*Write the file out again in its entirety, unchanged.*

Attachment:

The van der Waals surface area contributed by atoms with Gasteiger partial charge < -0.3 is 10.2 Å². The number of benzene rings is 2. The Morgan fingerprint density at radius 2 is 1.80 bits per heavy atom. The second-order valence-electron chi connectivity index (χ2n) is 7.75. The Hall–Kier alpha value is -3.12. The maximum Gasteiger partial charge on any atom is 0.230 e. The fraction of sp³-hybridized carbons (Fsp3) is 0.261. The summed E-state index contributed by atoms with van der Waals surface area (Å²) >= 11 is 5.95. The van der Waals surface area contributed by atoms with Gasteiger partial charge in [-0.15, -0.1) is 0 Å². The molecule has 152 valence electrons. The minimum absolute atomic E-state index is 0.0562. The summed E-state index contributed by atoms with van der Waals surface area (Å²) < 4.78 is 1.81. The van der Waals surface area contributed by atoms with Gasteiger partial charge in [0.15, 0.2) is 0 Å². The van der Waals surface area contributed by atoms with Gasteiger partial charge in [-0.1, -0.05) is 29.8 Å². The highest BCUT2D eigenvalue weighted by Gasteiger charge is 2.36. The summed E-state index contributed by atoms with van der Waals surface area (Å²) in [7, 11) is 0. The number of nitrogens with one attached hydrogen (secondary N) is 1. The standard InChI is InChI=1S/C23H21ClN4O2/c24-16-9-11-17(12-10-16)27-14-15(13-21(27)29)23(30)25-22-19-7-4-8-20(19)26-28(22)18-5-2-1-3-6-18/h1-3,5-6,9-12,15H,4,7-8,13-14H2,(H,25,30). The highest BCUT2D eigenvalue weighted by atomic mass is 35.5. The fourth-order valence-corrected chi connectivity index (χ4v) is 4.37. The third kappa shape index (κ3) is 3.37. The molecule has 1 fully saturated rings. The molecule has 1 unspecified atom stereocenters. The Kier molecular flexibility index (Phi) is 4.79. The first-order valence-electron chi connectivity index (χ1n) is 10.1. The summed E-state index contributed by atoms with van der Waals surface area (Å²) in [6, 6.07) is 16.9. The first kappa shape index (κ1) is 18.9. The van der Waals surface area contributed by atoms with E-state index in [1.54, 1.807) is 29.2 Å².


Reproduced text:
The van der Waals surface area contributed by atoms with Gasteiger partial charge < -0.3 is 10.2 Å². The number of benzene rings is 2. The Morgan fingerprint density at radius 2 is 1.80 bits per heavy atom. The second-order valence-electron chi connectivity index (χ2n) is 7.75. The Hall–Kier alpha value is -3.12. The maximum Gasteiger partial charge on any atom is 0.230 e. The fraction of sp³-hybridized carbons (Fsp3) is 0.261. The summed E-state index contributed by atoms with van der Waals surface area (Å²) >= 11 is 5.95. The van der Waals surface area contributed by atoms with Gasteiger partial charge in [-0.15, -0.1) is 0 Å². The molecule has 152 valence electrons. The minimum absolute atomic E-state index is 0.0562. The summed E-state index contributed by atoms with van der Waals surface area (Å²) < 4.78 is 1.81. The van der Waals surface area contributed by atoms with Gasteiger partial charge in [0.15, 0.2) is 0 Å². The van der Waals surface area contributed by atoms with Gasteiger partial charge in [-0.1, -0.05) is 29.8 Å². The highest BCUT2D eigenvalue weighted by Gasteiger charge is 2.36. The summed E-state index contributed by atoms with van der Waals surface area (Å²) in [7, 11) is 0. The number of nitrogens with one attached hydrogen (secondary N) is 1. The standard InChI is InChI=1S/C23H21ClN4O2/c24-16-9-11-17(12-10-16)27-14-15(13-21(27)29)23(30)25-22-19-7-4-8-20(19)26-28(22)18-5-2-1-3-6-18/h1-3,5-6,9-12,15H,4,7-8,13-14H2,(H,25,30). The highest BCUT2D eigenvalue weighted by atomic mass is 35.5. The fourth-order valence-corrected chi connectivity index (χ4v) is 4.37. The third kappa shape index (κ3) is 3.37. The molecule has 1 fully saturated rings. The molecule has 1 unspecified atom stereocenters. The Kier molecular flexibility index (Phi) is 4.79. The first-order valence-electron chi connectivity index (χ1n) is 10.1. The summed E-state index contributed by atoms with van der Waals surface area (Å²) in [6, 6.07) is 16.9. The first kappa shape index (κ1) is 18.9. The van der Waals surface area contributed by atoms with E-state index in [1.54, 1.807) is 29.2 Å².